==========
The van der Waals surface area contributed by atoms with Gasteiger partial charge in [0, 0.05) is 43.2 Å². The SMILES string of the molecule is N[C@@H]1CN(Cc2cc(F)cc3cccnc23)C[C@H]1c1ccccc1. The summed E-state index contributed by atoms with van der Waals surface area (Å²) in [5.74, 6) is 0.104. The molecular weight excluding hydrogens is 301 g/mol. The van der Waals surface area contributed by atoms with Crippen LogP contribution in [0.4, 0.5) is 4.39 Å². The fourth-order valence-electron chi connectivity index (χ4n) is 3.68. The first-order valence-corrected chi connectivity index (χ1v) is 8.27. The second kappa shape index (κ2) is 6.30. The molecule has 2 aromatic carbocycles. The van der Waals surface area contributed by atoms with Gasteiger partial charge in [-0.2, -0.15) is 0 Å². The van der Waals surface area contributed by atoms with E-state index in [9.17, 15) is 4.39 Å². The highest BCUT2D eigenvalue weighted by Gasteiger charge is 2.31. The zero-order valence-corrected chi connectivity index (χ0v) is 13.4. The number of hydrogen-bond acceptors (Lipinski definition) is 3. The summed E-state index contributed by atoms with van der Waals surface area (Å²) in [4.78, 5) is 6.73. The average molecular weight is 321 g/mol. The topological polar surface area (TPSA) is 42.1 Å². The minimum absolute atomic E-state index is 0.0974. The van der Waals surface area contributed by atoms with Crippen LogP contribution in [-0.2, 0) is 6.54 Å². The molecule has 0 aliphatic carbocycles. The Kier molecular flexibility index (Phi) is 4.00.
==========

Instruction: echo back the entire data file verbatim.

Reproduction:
The van der Waals surface area contributed by atoms with Gasteiger partial charge in [0, 0.05) is 43.2 Å². The SMILES string of the molecule is N[C@@H]1CN(Cc2cc(F)cc3cccnc23)C[C@H]1c1ccccc1. The summed E-state index contributed by atoms with van der Waals surface area (Å²) in [5.74, 6) is 0.104. The molecular weight excluding hydrogens is 301 g/mol. The van der Waals surface area contributed by atoms with Crippen LogP contribution in [0.4, 0.5) is 4.39 Å². The fourth-order valence-electron chi connectivity index (χ4n) is 3.68. The first-order valence-corrected chi connectivity index (χ1v) is 8.27. The second kappa shape index (κ2) is 6.30. The molecule has 2 aromatic carbocycles. The van der Waals surface area contributed by atoms with Gasteiger partial charge in [-0.2, -0.15) is 0 Å². The van der Waals surface area contributed by atoms with E-state index in [9.17, 15) is 4.39 Å². The highest BCUT2D eigenvalue weighted by Gasteiger charge is 2.31. The zero-order valence-corrected chi connectivity index (χ0v) is 13.4. The number of hydrogen-bond acceptors (Lipinski definition) is 3. The summed E-state index contributed by atoms with van der Waals surface area (Å²) in [4.78, 5) is 6.73. The average molecular weight is 321 g/mol. The topological polar surface area (TPSA) is 42.1 Å². The minimum absolute atomic E-state index is 0.0974. The van der Waals surface area contributed by atoms with Crippen LogP contribution in [-0.2, 0) is 6.54 Å². The molecule has 0 aliphatic carbocycles. The Kier molecular flexibility index (Phi) is 4.00.